Each Exchange proposes to allow ISOs to operate with a day time-in-force condition (“Day ISO”). A Day ISO, if marketable upon arrival, would be immediately and automatically executed against the displayed bid (offer) up to its full size in accordance with and to the extent provided by each Exchange's Rules 1000 to 1004, which address automatic executions of orders, and would then sweep the Display Book, as provided in each Exchange's Rule 1000(d)(iii). The remaining unexecuted portion, if any, of a Day ISO would be posted to the Exchange's book at its limit price and would be permitted to lock or cross a protected quotation that was displayed at the time of arrival of the Day ISO. A Day ISO would be required to represent a minimum of one displayable round lot. Day ISOs would Start Printed Page 62225be available for Minimum Display Reserve Orders and Minimum Display Reserve e-Quotes.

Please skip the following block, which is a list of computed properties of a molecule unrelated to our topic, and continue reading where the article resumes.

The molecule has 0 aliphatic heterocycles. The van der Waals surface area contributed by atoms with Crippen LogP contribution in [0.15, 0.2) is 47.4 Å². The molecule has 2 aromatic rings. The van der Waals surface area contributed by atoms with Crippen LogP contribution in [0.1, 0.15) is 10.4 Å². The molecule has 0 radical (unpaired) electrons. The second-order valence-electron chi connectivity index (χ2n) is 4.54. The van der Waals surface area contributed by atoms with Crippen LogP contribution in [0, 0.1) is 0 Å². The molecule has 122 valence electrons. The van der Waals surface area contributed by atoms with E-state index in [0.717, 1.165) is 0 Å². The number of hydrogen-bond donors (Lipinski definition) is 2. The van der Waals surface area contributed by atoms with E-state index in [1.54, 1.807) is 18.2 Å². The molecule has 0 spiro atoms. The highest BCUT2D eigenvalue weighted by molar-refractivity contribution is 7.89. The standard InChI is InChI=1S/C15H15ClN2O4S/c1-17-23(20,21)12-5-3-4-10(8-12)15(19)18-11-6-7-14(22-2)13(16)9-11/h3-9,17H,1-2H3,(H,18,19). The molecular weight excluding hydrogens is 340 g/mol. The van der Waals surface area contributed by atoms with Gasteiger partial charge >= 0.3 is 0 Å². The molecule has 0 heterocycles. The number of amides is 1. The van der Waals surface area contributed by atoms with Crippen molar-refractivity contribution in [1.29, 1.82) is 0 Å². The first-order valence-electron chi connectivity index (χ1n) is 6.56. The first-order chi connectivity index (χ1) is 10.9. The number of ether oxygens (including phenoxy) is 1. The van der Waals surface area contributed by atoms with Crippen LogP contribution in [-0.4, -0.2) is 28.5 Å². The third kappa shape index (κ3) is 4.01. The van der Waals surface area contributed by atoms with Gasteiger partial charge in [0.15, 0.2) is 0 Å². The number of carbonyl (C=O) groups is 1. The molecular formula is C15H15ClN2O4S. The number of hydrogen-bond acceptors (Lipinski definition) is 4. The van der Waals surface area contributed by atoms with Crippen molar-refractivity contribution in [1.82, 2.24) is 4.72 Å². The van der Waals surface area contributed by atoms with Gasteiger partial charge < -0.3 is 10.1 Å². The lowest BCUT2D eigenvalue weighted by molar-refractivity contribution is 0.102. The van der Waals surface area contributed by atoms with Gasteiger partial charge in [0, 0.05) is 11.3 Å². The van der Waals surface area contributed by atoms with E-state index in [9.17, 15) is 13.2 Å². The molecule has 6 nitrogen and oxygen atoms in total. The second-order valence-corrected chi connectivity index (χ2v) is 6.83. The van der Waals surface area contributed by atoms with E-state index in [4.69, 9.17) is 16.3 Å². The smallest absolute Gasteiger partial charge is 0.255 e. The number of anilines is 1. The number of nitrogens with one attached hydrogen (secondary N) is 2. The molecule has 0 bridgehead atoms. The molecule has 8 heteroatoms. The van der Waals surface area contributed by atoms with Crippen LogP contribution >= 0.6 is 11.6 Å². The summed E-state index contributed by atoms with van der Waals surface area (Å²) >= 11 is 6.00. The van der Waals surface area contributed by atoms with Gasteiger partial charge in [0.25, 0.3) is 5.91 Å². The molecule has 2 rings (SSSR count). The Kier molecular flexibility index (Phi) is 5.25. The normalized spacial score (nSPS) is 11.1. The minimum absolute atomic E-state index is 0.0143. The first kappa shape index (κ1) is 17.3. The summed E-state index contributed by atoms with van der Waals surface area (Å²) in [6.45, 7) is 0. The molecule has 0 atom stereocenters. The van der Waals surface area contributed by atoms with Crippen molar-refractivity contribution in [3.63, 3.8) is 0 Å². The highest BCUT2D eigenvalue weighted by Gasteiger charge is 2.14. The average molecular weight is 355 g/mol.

Each Exchange also proposes to allow a Day ISO to be designated with an ALO modifier. If, after being posted, a Day ISO would lock or cross a protected quotation in violation of Rule 610(d) of Regulation NMS, each Exchange would re-price and re-display the Day ISO consistent with the proposed ALO modifier for day limit orders. Any such re-pricing would be based on the best-priced sell interest (for bids) or best-priced buy interest (for offers), and a Day ISO would receive a new timestamp each time that it was re-priced.